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Altered mental status: changes in concentration, memory, attention, or alertness Nausea, vomiting: especially early in the morning Abnormalities in vision (for example, double vision, loss of peripheral vision) Difficulty with speech Gradual changes in intellectual or emotional capacity

Diagnostic Tests
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CT scan of the brain X-ray but shows more detail in three dimensions MRI Usually, a harmless dye is injected into the bloodstream to highlight abnormalities on the scan. These include analysis of blood, electrolytes, liver function tests, and a blood coagulation profile. If the person has mental-status change as the main symptom, blood or urine tests may be done to rule out drug use.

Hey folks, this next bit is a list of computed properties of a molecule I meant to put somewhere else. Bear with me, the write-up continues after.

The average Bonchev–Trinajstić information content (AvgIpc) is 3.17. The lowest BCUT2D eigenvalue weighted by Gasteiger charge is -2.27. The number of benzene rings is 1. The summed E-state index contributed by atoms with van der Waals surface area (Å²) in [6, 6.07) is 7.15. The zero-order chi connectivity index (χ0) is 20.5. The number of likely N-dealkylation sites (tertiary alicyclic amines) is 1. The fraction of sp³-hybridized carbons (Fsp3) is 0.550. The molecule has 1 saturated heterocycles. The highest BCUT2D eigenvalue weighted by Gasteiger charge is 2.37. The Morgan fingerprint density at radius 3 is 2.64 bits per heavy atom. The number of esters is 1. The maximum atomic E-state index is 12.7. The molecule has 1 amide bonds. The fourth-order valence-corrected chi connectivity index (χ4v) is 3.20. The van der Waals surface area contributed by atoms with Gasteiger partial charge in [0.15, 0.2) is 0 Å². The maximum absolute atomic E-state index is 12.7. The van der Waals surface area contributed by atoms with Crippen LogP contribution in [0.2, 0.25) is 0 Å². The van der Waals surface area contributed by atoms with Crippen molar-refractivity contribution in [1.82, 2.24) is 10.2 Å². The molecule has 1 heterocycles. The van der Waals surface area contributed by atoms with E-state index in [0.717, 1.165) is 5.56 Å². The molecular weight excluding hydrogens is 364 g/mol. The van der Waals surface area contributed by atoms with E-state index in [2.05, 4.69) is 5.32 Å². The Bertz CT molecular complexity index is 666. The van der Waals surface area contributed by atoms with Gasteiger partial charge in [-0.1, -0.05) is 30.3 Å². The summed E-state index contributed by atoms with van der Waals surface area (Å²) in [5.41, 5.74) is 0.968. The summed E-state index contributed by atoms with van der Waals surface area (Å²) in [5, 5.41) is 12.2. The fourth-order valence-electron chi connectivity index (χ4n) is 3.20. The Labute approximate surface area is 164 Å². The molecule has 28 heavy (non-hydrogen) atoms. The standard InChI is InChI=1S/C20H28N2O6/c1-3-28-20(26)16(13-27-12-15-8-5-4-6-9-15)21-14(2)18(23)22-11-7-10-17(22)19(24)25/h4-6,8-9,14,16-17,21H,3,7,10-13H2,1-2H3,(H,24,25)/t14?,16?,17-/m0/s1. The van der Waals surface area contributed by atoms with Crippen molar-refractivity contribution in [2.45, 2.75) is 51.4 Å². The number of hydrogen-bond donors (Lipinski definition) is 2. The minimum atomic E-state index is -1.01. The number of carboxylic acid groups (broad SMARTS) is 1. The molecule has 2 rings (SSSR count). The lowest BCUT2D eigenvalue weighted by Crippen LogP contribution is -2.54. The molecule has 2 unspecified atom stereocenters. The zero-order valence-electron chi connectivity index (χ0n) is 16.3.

Medical Management y Surgery o The purposes of surgery are to confirm that the abnormality seen on the brain scan is indeed a tumor, to assign a grade to the tumor, and to remove the tumor. Radiation therapy o is the use of high-energy rays to kill tumor cells and stop them from growing and multiplying. Chemotherapy o is the use of powerful drugs to kill tumor cells o The drugs are given by mouth or through an IV line. Two drugs, temozolomide (Temodar) and bevacizumab (Avastin), have recently been approved for the treatment of malignant gliomas. They are more effective and have fewer adverse effects when compared with older drugs. Temozolomide has another advantage in that it is administered orally,